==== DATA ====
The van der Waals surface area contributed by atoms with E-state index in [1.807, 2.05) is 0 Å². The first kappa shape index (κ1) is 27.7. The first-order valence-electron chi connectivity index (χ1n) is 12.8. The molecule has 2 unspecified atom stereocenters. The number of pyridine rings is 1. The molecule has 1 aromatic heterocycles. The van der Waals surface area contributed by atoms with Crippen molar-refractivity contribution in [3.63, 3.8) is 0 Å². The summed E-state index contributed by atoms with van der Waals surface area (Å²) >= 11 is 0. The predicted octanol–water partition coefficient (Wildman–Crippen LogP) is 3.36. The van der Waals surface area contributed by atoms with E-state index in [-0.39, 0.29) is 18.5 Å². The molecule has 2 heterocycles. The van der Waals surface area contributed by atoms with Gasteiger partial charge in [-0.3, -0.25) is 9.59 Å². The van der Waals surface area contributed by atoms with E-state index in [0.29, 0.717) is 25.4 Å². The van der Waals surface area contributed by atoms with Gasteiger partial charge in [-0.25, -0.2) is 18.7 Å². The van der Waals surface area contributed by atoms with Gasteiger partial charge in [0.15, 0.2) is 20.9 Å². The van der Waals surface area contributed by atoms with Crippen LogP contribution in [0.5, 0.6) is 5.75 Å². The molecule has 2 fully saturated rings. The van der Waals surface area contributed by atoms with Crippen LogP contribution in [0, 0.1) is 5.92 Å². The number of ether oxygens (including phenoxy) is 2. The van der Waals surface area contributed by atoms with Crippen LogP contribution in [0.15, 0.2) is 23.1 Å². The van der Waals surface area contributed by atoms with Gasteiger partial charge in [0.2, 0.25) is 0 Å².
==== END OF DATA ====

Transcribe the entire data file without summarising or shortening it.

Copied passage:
The van der Waals surface area contributed by atoms with E-state index in [1.807, 2.05) is 0 Å². The first kappa shape index (κ1) is 27.7. The first-order valence-electron chi connectivity index (χ1n) is 12.8. The molecule has 2 unspecified atom stereocenters. The number of pyridine rings is 1. The molecule has 1 aromatic heterocycles. The van der Waals surface area contributed by atoms with Crippen molar-refractivity contribution in [3.63, 3.8) is 0 Å². The summed E-state index contributed by atoms with van der Waals surface area (Å²) >= 11 is 0. The predicted octanol–water partition coefficient (Wildman–Crippen LogP) is 3.36. The van der Waals surface area contributed by atoms with E-state index in [-0.39, 0.29) is 18.5 Å². The molecule has 2 heterocycles. The van der Waals surface area contributed by atoms with Gasteiger partial charge in [-0.3, -0.25) is 9.59 Å². The van der Waals surface area contributed by atoms with E-state index in [0.29, 0.717) is 25.4 Å². The van der Waals surface area contributed by atoms with Gasteiger partial charge in [-0.25, -0.2) is 18.7 Å². The van der Waals surface area contributed by atoms with Gasteiger partial charge in [0.15, 0.2) is 20.9 Å². The van der Waals surface area contributed by atoms with Crippen LogP contribution in [0.5, 0.6) is 5.75 Å². The molecule has 2 fully saturated rings. The van der Waals surface area contributed by atoms with Crippen LogP contribution in [0, 0.1) is 5.92 Å². The number of ether oxygens (including phenoxy) is 2. The van der Waals surface area contributed by atoms with Crippen LogP contribution in [0.15, 0.2) is 23.1 Å². The van der Waals surface area contributed by atoms with Gasteiger partial charge in [0.2, 0.25) is 0 Å².